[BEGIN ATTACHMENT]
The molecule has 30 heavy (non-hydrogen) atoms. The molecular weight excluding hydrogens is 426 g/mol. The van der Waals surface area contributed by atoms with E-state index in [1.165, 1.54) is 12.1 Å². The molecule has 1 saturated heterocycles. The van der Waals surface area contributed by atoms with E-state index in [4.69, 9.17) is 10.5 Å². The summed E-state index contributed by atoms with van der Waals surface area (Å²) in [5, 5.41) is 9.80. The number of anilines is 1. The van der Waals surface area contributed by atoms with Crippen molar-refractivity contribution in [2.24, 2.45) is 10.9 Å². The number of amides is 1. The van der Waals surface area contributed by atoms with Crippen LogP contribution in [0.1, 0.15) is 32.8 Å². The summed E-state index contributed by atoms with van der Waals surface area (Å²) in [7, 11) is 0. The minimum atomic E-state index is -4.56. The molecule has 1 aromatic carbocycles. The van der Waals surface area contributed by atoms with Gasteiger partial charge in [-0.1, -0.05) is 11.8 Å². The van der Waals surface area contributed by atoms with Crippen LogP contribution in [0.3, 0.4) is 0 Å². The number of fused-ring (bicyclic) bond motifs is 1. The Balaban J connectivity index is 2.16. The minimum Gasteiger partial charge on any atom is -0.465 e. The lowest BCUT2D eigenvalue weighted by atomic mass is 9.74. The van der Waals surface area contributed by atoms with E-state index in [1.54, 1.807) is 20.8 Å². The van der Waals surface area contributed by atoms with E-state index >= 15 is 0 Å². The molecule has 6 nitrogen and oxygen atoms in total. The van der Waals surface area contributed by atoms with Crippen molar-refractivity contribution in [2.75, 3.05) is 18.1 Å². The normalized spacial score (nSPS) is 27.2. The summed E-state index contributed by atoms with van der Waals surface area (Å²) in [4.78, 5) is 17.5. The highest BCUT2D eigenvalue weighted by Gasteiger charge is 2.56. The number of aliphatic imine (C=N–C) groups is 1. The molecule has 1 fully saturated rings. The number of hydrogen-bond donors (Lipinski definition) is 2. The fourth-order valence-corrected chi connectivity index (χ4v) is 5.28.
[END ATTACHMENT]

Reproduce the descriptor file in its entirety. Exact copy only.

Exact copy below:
The molecule has 30 heavy (non-hydrogen) atoms. The molecular weight excluding hydrogens is 426 g/mol. The van der Waals surface area contributed by atoms with E-state index in [1.165, 1.54) is 12.1 Å². The molecule has 1 saturated heterocycles. The van der Waals surface area contributed by atoms with E-state index in [4.69, 9.17) is 10.5 Å². The summed E-state index contributed by atoms with van der Waals surface area (Å²) in [5, 5.41) is 9.80. The number of anilines is 1. The van der Waals surface area contributed by atoms with Crippen molar-refractivity contribution in [2.24, 2.45) is 10.9 Å². The number of amides is 1. The van der Waals surface area contributed by atoms with Crippen LogP contribution in [0.1, 0.15) is 32.8 Å². The summed E-state index contributed by atoms with van der Waals surface area (Å²) in [7, 11) is 0. The minimum atomic E-state index is -4.56. The molecule has 1 aromatic carbocycles. The van der Waals surface area contributed by atoms with Gasteiger partial charge in [-0.1, -0.05) is 11.8 Å². The van der Waals surface area contributed by atoms with Crippen LogP contribution in [0.3, 0.4) is 0 Å². The number of fused-ring (bicyclic) bond motifs is 1. The Balaban J connectivity index is 2.16. The minimum Gasteiger partial charge on any atom is -0.465 e. The lowest BCUT2D eigenvalue weighted by atomic mass is 9.74. The van der Waals surface area contributed by atoms with E-state index in [1.54, 1.807) is 20.8 Å². The van der Waals surface area contributed by atoms with E-state index >= 15 is 0 Å². The molecule has 6 nitrogen and oxygen atoms in total. The van der Waals surface area contributed by atoms with Crippen molar-refractivity contribution in [2.75, 3.05) is 18.1 Å². The normalized spacial score (nSPS) is 27.2. The summed E-state index contributed by atoms with van der Waals surface area (Å²) in [4.78, 5) is 17.5. The highest BCUT2D eigenvalue weighted by Gasteiger charge is 2.56. The number of aliphatic imine (C=N–C) groups is 1. The molecule has 1 fully saturated rings. The number of hydrogen-bond donors (Lipinski definition) is 2. The fourth-order valence-corrected chi connectivity index (χ4v) is 5.28.